The rest of the day was normal other than the fact that Joy was mostly on the couch, leg up, ice machine doing its thing. She walked to and from the bathroom, from bedroom to living room, a good distance in the Flower Market loft we'd bought together more than thirty years ago, and she did this many times because she'd been told to walk.

For a while, nothing seemed out of the ordinary.

2

911

It is late morning of the following day. Joy is on the living room couch and has been all morning, reading Wolf Hall, or going over notes for Food City, the epic book on the history of New York food she is writing, when she complains of her leg feeling "odd and twitchy" and I notice that her face is flushed. I put my hand against her cheek. She feels warm. I ask her if she thinks she has a fever and she says she isn't sure but doesn't feel "quite right." I suggest she call the doctor, and she does. She tells the nurse or receptionist her symptoms-flushed face, possible fever, odd twitchy feeling in her leg-and says that she is feeling "congested," having some difficulty breathing. There is some conversation back and forth, no more than a couple of minutes, if that. When she hangs up, she says she's been told to wait until her follow-up appointment on Tuesday.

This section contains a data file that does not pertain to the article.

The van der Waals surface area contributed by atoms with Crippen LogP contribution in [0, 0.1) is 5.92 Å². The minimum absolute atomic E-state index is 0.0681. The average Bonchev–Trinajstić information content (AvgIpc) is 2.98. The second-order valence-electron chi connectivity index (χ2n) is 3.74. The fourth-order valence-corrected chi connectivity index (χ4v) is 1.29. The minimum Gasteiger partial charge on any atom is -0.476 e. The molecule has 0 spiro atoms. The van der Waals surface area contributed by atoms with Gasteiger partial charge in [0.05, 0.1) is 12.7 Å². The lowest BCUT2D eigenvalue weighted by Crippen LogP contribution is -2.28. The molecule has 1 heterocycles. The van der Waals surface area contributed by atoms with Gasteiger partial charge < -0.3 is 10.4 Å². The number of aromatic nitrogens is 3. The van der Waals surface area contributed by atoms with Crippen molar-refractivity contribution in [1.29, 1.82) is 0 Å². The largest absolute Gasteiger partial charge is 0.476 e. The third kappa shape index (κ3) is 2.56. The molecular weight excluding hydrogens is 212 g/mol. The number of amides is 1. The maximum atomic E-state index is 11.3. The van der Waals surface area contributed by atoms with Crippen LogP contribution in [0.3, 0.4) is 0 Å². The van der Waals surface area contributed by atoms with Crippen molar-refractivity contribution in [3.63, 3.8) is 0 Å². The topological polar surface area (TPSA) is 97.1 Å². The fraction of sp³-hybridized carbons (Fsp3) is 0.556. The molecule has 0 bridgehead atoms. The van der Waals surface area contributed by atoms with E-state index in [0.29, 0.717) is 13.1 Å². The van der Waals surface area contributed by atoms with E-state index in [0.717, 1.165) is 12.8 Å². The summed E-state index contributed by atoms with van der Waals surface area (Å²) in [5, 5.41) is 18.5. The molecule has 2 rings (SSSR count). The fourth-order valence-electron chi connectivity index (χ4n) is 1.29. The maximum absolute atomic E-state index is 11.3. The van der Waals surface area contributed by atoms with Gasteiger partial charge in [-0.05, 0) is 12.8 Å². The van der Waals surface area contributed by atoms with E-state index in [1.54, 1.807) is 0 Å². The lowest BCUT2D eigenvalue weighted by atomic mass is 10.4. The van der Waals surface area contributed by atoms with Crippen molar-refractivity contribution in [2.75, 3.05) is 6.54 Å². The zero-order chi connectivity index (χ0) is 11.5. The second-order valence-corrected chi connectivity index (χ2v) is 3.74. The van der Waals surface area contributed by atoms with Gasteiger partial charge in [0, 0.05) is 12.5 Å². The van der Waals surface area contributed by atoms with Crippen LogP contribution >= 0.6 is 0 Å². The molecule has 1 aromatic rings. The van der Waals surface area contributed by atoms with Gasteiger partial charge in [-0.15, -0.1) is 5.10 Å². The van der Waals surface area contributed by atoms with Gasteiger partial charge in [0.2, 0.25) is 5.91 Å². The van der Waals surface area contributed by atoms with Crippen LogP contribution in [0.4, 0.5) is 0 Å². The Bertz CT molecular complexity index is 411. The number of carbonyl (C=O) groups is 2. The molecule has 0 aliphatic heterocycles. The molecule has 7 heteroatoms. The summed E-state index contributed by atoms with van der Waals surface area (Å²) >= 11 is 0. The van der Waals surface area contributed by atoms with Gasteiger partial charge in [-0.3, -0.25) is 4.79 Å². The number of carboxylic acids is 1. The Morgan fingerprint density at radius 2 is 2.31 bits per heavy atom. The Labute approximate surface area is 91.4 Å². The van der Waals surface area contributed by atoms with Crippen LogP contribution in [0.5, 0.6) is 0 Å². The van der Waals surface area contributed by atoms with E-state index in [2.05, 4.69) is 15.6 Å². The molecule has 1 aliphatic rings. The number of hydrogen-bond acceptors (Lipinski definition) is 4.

It is a Friday in mid-August.

"That's a long time to wait," I say, and ask again if she feels okay. She says not really, but the doctor's office does not appear worried, so she isn't either.

"No one wants to be bothered on a summer weekend," I say.

I have a few errands to run, some food, computer paper, more ice for the machine. I tell Joy I will be back in an hour, and I am. Joy is still on the couch, reading. I refill the ice machine. Her leg, she says, is feeling "very twitchy."

I suggest we take the ice pack off and have a look, but she doesn't think it's a good idea.

Do we talk about anything else? Dinner, I think. But I can't remember. After more than forty years of marriage we communicate without a lot of talk.

When we were first together we talked nonstop.